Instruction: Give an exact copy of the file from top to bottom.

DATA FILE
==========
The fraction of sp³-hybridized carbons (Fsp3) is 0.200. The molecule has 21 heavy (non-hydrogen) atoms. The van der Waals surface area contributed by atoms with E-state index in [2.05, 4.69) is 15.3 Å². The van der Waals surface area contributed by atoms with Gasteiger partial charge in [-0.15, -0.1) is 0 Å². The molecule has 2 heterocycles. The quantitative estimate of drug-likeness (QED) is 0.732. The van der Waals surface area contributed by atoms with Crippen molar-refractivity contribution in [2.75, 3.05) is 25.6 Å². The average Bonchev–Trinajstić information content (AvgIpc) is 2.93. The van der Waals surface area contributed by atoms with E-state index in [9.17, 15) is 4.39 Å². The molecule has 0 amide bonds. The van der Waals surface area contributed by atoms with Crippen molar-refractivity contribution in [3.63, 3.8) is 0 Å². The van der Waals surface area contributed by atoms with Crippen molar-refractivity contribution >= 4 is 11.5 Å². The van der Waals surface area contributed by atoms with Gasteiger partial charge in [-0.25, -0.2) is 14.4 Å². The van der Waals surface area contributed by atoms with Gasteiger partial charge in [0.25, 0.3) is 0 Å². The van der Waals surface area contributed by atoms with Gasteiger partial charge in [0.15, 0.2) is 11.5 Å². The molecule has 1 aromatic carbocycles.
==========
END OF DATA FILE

The fraction of sp³-hybridized carbons (Fsp3) is 0.200. The molecule has 21 heavy (non-hydrogen) atoms. The van der Waals surface area contributed by atoms with E-state index in [2.05, 4.69) is 15.3 Å². The van der Waals surface area contributed by atoms with Gasteiger partial charge in [-0.15, -0.1) is 0 Å². The molecule has 2 heterocycles. The quantitative estimate of drug-likeness (QED) is 0.732. The van der Waals surface area contributed by atoms with Crippen molar-refractivity contribution in [2.75, 3.05) is 25.6 Å². The average Bonchev–Trinajstić information content (AvgIpc) is 2.93. The van der Waals surface area contributed by atoms with E-state index in [9.17, 15) is 4.39 Å². The molecule has 0 amide bonds. The van der Waals surface area contributed by atoms with Crippen molar-refractivity contribution in [3.63, 3.8) is 0 Å². The van der Waals surface area contributed by atoms with Crippen molar-refractivity contribution >= 4 is 11.5 Å². The van der Waals surface area contributed by atoms with Gasteiger partial charge in [-0.25, -0.2) is 14.4 Å². The van der Waals surface area contributed by atoms with Gasteiger partial charge in [0.25, 0.3) is 0 Å². The van der Waals surface area contributed by atoms with Gasteiger partial charge in [0.15, 0.2) is 11.5 Å². The molecule has 1 aromatic carbocycles.